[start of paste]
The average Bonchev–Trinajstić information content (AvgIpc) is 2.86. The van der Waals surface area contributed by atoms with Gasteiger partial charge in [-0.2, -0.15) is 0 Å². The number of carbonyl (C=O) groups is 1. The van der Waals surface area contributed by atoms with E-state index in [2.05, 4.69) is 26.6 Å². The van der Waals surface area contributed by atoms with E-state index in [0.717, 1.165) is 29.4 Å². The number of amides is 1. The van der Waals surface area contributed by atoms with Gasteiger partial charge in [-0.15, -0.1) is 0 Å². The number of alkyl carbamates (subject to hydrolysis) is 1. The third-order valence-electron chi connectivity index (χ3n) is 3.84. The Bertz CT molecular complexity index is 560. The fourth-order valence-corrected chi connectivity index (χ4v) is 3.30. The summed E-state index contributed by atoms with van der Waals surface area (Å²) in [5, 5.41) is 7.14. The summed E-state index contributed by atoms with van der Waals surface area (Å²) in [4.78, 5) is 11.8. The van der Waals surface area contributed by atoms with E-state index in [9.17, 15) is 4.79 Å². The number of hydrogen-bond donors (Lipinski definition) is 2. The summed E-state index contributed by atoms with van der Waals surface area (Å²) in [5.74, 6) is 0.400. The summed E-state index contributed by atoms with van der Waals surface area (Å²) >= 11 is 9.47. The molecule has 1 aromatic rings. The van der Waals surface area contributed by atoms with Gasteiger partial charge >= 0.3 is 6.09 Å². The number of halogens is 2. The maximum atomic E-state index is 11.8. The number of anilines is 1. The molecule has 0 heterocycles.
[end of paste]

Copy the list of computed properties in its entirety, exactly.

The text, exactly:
The average Bonchev–Trinajstić information content (AvgIpc) is 2.86. The van der Waals surface area contributed by atoms with Gasteiger partial charge in [-0.2, -0.15) is 0 Å². The number of carbonyl (C=O) groups is 1. The van der Waals surface area contributed by atoms with E-state index in [2.05, 4.69) is 26.6 Å². The van der Waals surface area contributed by atoms with E-state index in [0.717, 1.165) is 29.4 Å². The number of amides is 1. The van der Waals surface area contributed by atoms with Gasteiger partial charge in [-0.15, -0.1) is 0 Å². The number of alkyl carbamates (subject to hydrolysis) is 1. The third-order valence-electron chi connectivity index (χ3n) is 3.84. The Bertz CT molecular complexity index is 560. The fourth-order valence-corrected chi connectivity index (χ4v) is 3.30. The summed E-state index contributed by atoms with van der Waals surface area (Å²) in [5, 5.41) is 7.14. The summed E-state index contributed by atoms with van der Waals surface area (Å²) in [4.78, 5) is 11.8. The van der Waals surface area contributed by atoms with E-state index in [9.17, 15) is 4.79 Å². The number of hydrogen-bond donors (Lipinski definition) is 2. The summed E-state index contributed by atoms with van der Waals surface area (Å²) in [5.74, 6) is 0.400. The summed E-state index contributed by atoms with van der Waals surface area (Å²) >= 11 is 9.47. The molecule has 1 aromatic rings. The van der Waals surface area contributed by atoms with Gasteiger partial charge >= 0.3 is 6.09 Å². The number of halogens is 2. The maximum atomic E-state index is 11.8. The number of anilines is 1. The molecule has 0 heterocycles.